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The Carletonian

Kevin Clemens discusses enlarging boundaries of compassion

<undation Chair of Peace and Conflict Studies and Director of the New Zealand Centre for Peace and Conflict Studies, opened his May 14 convocation be speaking about the importance of bringing compassion into global peace process negotiations. He mentioned the challenges of such an issue, commenting on how “sobering it was for me to see how little of my theories applied in real-world situations of conflict.” He said his career, a combination of academic analysis and practice in areas of peace building, had taught him that establishing humble connections with others is fundamental to the peace process.

Clemens demonstrated that global peace does not correspond with the affluence of a country, using a world map to illustrate that the United States and the United Kingdom were on par with China for a ‘medium’ category in the 2009 Global Peace Index. He explained that many people measure world peace in a narrow dichotomy: positive and negative peace, where the former indicates active efforts to instigate harmony, whilst the latter implies the absence of war and struggle. Clemens said an essential characteristic of a peace builder was understanding of how conflicts on a small scale, such as violence on university campuses, translates to larger national tensions with global implications. Here he emphasized that the incorporation of compassion into the peace process was vital, for “if one cannot combine the quantitative empirical evidence with compassion, the peace building process will not achieve positive results”. Therefore the effective peace builder is one “of low ego and a strong sense of self,” illustrating that authentic connections with the other party in the negotiation of peace must be established without allowing impediments such as prestige, entitlement or ego of a country or government to intervene. Clemens said that “one has to humble acknowledge our humanity” before peace can be effectively instigated with lasting positive effects.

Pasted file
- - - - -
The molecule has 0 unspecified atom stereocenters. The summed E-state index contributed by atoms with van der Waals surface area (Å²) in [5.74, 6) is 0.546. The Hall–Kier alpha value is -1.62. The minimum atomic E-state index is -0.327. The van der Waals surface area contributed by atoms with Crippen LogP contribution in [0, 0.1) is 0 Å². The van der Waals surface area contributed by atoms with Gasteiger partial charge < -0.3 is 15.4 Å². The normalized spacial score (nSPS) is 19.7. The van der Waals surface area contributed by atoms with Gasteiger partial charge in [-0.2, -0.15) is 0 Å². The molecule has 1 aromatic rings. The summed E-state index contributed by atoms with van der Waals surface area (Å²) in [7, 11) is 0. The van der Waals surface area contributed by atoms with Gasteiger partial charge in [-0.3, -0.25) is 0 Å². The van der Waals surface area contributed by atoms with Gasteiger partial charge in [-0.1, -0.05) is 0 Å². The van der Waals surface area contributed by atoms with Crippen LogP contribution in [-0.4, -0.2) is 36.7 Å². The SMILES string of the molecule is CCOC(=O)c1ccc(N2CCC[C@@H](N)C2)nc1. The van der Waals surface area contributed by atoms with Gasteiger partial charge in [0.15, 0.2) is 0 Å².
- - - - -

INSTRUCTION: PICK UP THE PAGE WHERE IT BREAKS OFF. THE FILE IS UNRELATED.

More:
In addition, Clemens established that to build peace one needs to effectively convey that he or she are not a threat to the other party, and the only way to do this is through accepting an unconditional responsibility for this party. He drew a parallel to the United States, asking “How does the U.S. convince other nations to take it seriously? It needs to convince them of its harmlessness,” which will therefore demonstrate its compassion for authentic peace negotiations instead of simply moving in to impose its influence and power. Clemens talked about the studies that confirmed “our neurological composition of compassion” and how it is “hardwired into the human and thus instinctual.” He discussed three main ways of enlarging compassion: understanding the relationships between the families of the nation; increased efforts focusing on love and bonding; the danger of allowing notions of home to lead to xenophobic patriotism and nationalism. Furthermore he emphasized how vital it is to care for others in the context of justice and love.

Clemens moved on to discuss the aspect of rationality versus emotion in decision making, and how we as a society have made hasty assumptions equating men to more frequently practice the former, whilst women to divulge in the latter. He said feminist scholars have helped to enlarge compassion, because they allowed men to transcend the gender divide. He highlighted the challenge of “mainstreaming compassion, for how can politicians be compassionate in their decision making without being seen as ‘soft in the head’ by their constituents?”

Clemens concluded with the final crucial aspect of peace building: take the time and slow down. He mentioned that “today there is far too much emphasis on speed and expedience,” whereas resolving conflicts can never be effectively accomplished through brisk and unscrupulous methodology. He reinforced this by demonstrating that those who have more time are most likely to tend the needs of others, and wrapped up his presentation by stating that to effectively practice compassion with others and develop peace, “one starts with compassionately tending to ourselves, for without reserving time for us, we cannot expect to full devote time for others.”

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